Reading Diary of a Wimpy Kid reminded me of watching the YouTube video about the little boy on Ellen that I had showed earlier this semester. A big part of the humor is based on the fact that Greg thinks he is so mature and knowledgeable, comparing himself to not only his peers, but the adults in his life as well. I couldn’t help but laugh as he wrote things like, “I’m sure Dad thinks I’ve got a screw loose or something” (13). As I was considering this, I noticed that this is written primarily as a children’s book, and realized the average child would not understand how his “maturity” is humorous. As a matter of fact, they would probably take it just as seriously and agree that he is smarter than the adults and other kids in his life.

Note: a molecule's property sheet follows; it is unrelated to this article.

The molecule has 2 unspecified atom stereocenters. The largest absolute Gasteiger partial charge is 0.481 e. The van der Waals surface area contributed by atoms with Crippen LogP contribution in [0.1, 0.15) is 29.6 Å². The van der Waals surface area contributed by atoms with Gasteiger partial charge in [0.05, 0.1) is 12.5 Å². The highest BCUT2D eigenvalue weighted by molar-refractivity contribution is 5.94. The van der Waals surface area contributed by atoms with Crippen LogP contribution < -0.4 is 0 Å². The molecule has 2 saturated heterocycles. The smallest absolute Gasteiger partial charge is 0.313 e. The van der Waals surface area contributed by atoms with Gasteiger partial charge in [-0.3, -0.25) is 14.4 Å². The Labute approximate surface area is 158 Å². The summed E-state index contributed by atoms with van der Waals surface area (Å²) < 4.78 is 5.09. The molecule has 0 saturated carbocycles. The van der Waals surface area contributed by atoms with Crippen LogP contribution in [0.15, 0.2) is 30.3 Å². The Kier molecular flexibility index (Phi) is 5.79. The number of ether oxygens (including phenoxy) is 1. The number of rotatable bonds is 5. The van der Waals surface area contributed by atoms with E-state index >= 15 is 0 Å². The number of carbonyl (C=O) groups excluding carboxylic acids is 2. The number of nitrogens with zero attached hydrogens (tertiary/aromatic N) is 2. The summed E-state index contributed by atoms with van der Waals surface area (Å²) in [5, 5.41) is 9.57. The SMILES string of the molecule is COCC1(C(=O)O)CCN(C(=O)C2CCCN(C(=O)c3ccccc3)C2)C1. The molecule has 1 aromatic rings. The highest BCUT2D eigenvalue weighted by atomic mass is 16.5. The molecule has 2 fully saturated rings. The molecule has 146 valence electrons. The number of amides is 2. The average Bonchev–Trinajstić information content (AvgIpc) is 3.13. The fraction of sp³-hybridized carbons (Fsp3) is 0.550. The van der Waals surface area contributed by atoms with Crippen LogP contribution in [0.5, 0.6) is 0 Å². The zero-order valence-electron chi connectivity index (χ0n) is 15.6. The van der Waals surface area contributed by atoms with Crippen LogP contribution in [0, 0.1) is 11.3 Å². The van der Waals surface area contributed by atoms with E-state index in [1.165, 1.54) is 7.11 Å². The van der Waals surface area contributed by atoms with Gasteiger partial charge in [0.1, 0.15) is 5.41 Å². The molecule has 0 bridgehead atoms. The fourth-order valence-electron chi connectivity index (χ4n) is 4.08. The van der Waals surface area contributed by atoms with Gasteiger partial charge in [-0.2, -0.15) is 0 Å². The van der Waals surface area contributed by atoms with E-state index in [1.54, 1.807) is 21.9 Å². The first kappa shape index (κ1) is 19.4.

Unlike me reading it from the perspective of a college student (and adult, I guess), children would find the entertainment and humor in the comical drawings and relatable aspects of middle school, like the cheese touch and being forced to participate in the school play. They would enjoy reading about how Greg avoided his punishments by going to Rowley’s house and took advantage of the role of Safety Patrol.
Overall, I believe Kinney works with humor in two different ways in Diary of a Wimpy Kid. In one way, he uses the ignorant innocence of children to amuse adults and make them laugh, while writing specifically for children. He continues to make the children laugh as he explores the daily life of Greg and all the trouble and humor that comes with it.